By John W. Maxwell
One of the most famous frames related to corporate sustainability is the triple bottom line. The triple bottom line separates the way we think about business into three broad areas: economic, social and environmental. This frame has had great influence over corporate thinking in the past 20 years. At least in part, this frame has led to the introduction of sustainability reporting by many firms, and even the introduction of chief sustainability officers. On the whole one can easily argue that it has raised the profile of environmental and social concerns within corporations, certainly a good thing. However, twenty years on, I wonder if it's time to take down this frame and replace it with another.
What prompts my thinking is current research I am undertaking on activist campaigns against corporations. Let me provide you with a summary of an example I'm thinking of using for this research. In 2010 a small group of citizens concerned about recent cutbacks to social programs in the United Kingdom met to explore strategies aimed at getting their message out, and connecting with likeminded individuals. These individuals observed that at the same time the UK government was engaging in budget cuts, many domestic corporations avoided paying corporate income taxes by legally locating their headquarters outside the country, or otherwise lobbying successfully for tax breaks.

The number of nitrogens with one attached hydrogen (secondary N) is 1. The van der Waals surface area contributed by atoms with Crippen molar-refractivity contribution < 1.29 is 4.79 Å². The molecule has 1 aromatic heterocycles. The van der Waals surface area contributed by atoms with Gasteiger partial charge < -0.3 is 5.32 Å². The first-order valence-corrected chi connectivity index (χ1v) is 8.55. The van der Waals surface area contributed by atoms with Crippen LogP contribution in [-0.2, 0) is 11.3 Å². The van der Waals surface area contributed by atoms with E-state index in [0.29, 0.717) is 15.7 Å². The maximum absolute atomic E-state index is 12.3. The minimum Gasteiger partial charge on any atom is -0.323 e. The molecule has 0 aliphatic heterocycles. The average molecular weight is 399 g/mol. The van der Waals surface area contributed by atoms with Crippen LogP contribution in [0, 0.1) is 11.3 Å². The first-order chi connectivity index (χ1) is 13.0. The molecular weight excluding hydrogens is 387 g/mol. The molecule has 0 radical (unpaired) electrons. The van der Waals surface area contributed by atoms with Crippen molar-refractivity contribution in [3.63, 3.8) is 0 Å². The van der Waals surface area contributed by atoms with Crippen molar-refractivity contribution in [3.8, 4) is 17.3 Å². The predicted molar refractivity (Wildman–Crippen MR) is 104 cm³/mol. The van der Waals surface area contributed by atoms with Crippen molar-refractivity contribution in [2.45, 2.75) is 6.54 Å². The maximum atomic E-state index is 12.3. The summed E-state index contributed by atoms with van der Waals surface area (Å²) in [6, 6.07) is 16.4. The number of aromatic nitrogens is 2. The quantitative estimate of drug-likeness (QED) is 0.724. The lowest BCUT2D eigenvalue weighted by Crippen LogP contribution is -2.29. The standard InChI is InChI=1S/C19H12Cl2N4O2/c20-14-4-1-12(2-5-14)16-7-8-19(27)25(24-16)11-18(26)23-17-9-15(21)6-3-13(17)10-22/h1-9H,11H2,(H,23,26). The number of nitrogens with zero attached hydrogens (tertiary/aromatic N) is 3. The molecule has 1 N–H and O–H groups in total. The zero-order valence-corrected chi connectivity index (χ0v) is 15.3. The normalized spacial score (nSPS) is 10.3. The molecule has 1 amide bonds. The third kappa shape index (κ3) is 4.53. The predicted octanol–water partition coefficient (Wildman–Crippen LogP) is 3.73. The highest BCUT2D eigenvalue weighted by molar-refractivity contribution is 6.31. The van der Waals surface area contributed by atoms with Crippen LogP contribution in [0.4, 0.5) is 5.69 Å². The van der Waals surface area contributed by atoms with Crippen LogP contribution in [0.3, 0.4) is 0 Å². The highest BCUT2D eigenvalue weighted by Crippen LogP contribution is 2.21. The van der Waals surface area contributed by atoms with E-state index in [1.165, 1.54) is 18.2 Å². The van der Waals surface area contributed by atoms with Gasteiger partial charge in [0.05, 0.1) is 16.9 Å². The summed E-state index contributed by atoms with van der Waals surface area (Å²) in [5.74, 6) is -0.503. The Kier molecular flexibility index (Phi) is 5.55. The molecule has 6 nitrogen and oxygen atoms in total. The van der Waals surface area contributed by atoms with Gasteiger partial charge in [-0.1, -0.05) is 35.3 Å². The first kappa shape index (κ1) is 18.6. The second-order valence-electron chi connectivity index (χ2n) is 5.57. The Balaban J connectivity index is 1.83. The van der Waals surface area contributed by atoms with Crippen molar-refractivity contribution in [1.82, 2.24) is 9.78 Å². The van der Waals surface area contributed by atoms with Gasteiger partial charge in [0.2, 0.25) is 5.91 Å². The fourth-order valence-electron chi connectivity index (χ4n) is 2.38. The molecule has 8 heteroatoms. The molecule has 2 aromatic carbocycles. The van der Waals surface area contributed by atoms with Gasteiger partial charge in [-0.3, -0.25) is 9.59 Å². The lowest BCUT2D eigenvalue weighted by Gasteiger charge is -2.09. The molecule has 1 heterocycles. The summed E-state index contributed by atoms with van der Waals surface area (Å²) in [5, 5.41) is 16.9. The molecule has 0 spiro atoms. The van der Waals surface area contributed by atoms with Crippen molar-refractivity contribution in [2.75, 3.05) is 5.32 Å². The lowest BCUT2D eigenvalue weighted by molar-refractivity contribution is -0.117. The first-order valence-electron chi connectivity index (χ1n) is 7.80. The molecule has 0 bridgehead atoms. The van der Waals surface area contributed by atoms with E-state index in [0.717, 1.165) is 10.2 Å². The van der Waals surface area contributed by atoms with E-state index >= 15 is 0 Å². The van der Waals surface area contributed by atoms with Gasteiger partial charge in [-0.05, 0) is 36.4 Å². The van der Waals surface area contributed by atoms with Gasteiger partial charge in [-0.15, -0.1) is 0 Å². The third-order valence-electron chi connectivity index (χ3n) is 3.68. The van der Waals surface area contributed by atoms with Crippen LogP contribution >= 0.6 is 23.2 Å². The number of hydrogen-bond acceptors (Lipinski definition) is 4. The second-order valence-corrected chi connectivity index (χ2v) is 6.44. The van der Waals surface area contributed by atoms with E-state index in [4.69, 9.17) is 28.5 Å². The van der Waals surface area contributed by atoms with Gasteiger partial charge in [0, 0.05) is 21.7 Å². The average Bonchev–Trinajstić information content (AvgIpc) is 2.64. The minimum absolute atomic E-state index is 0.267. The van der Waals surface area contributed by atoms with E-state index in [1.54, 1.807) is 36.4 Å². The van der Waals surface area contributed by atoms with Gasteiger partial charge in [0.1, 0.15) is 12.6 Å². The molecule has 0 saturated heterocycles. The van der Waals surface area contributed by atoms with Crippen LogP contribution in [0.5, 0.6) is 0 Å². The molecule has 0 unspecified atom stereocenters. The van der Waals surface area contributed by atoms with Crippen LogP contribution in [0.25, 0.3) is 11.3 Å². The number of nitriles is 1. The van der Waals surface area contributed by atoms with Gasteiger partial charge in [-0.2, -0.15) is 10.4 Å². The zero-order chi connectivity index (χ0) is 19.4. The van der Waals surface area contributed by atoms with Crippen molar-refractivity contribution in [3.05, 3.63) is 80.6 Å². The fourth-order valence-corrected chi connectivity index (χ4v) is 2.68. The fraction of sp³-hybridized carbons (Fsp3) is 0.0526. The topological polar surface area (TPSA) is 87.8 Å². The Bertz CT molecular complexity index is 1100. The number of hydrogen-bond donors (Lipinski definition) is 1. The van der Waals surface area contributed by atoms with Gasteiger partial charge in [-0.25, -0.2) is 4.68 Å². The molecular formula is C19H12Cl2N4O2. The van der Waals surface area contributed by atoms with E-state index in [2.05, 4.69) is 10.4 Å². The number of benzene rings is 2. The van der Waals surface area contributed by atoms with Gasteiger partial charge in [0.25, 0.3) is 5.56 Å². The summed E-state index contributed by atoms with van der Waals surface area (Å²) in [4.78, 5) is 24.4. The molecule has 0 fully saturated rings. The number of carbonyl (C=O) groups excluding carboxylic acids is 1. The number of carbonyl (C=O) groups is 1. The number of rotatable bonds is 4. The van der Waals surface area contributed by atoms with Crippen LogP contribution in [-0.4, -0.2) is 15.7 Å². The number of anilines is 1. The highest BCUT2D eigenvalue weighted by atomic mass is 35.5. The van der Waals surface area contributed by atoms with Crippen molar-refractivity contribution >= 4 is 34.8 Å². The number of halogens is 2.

The movement born that day materialized as the group UK Uncut. UK Uncut has since launched boycotts against a large number of well-known UK based companies, and has successfully pressured them to raise the corporate taxes they pay to the UK government. Starbucks UK serves as an interesting example. Due in part to public expressions of concern by UK Uncut, Reuters printed an exposé of Starbucks UK. Reuters detailed that while reporting losses for twenty years the company was simultaneously telling investors that it was enjoying a great deal of success in the UK market. The reports noted how the company transferred offshore profits made in the UK through the use of licensing agreements with another division of Starbucks.
Following publication of the articles, as well as criticism and boycotts directed by UK Uncut, Starbucks UK went from consumers' number one coffee chain by reputation to number three. Same-store sales stagnated, and expansion plans were cut back. In 2015 Starbucks UK announced their first ever corporate profit, paying 21 million pounds of tax. The company also announced it was moving its European headquarters to the UK.
This issue has nothing to do with the natural environment, and while it does have a social element, the social aspects of the case are not those usually thought of when thinking about the triple bottom line. Because corporate sustainability has been framed around the triple bottom line one might think that sustainability scholars would have little to say about the event I just described. This would be wrong.
Scholars of corporate sustainability will in fact find themselves very familiar with many aspects of the Starbucks UK example. We are experts in studying how society views corporate actions, how societal views are organized and how, once organized, they exert pressure on corporate actions.